Name: Christa Davies
When did you know you wanted to be a CFO? When did you start to pursue that path?
When I was young, I was always intrigued by math and physics because I saw them as tools in logically solving problems. I majored in mechanical engineering with a specialization in aerospace engineering, after being taught by a professor on loan from NASA. I truly felt that this was my career path, until the defense environment changed substantially. After studying at Harvard, I was fortunate to have an opportunity to work for Ninemsn, an interactive-media company in Australia, which is where I became involved in the financials of Microsoft’s business. When MSN’s chief financial officer left the company, I was asked to succeed him. Fortunately, everything progressed forward from there.
Looking back, what was the most important career decision you made?
I think the most important career decision I made was when I was running strategy for Microsoft in London. The job was not exactly what I was looking for at that point in my career, but the team I worked with was truly amazing, and it made me realize that the people I work with are more important than the role itself.
What was the hardest part of getting the CFO title?
It was convincing myself and others that I wasn’t a fraud because I did not have an accounting degree.
Who or what has been your best source of advice?
The best advice I ever got was that I should focus less on the company I work for and more on whom I work for and with. This will create more opportunities for you to develop and grow, and in turn have more fun and impact. Perhaps the best source of advice for me continues to be one of my mentors, Kevin Johnson, with whom I worked at Microsoft. Kevin was a strong supporter and gave me tremendous opportunities and broad exposure to different facets of the business by allowing me to work on significant strategic projects. I think it is fair to say that he took huge risks on me.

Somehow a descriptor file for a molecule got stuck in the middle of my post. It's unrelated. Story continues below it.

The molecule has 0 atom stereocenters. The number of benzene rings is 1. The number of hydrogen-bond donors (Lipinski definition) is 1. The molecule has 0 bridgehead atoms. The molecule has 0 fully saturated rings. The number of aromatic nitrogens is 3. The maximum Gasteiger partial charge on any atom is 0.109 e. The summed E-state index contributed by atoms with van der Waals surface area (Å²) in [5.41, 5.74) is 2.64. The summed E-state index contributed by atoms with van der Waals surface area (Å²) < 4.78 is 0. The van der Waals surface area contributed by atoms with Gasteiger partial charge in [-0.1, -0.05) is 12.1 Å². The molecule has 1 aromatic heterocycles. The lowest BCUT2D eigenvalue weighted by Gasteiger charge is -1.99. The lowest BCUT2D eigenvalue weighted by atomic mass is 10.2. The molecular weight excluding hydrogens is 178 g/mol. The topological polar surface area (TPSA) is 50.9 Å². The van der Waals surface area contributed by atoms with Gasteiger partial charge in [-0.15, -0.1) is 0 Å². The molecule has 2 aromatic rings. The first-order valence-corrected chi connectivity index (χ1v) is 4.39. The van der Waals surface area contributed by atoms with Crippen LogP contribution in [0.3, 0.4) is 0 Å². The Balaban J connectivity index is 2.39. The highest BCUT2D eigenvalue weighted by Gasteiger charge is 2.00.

Of the many skills you need to be a good CFO, which one do you think is the most critical?
Having good business judgment is the most critical skill, as it encompasses the financial, strategic, people, and competitive aspects of the role.
How do you feel about the pipeline of women who are CFO candidates, both at your company and within your broader network? Do you think it’s harder for women to become CFOs than it is for men?
The pipeline at Aon is getting stronger because we are successfully attracting some of the best talent and identifying career paths for them to aspire toward. Being a CFO is a great career opportunity for women, because it suits our strong mathematical, operational, and people skills.
What is your best advice for aspiring CFOs?
If you aspire to be a CFO, get a diverse range of experiences, including international and operational roles in the business. It will give you a deeper understanding of how challenging the role can be. For me, running a sales team was a very important learning experience. It gave me a good understanding of how to manage different groups of people with different motivations, and acquiring a stronger understanding of the sales process was a good discipline for me to learn.
Is there anything else you would like to add?
If I could offer any advice to the next generation of women who aspire for leadership positions, it would be to develop your personal brand. I truly believe that in order to be successful, you need to identify what you are good at and what you need to improve upon, and then find a role that amplifies your strengths and allows you to grow as a person.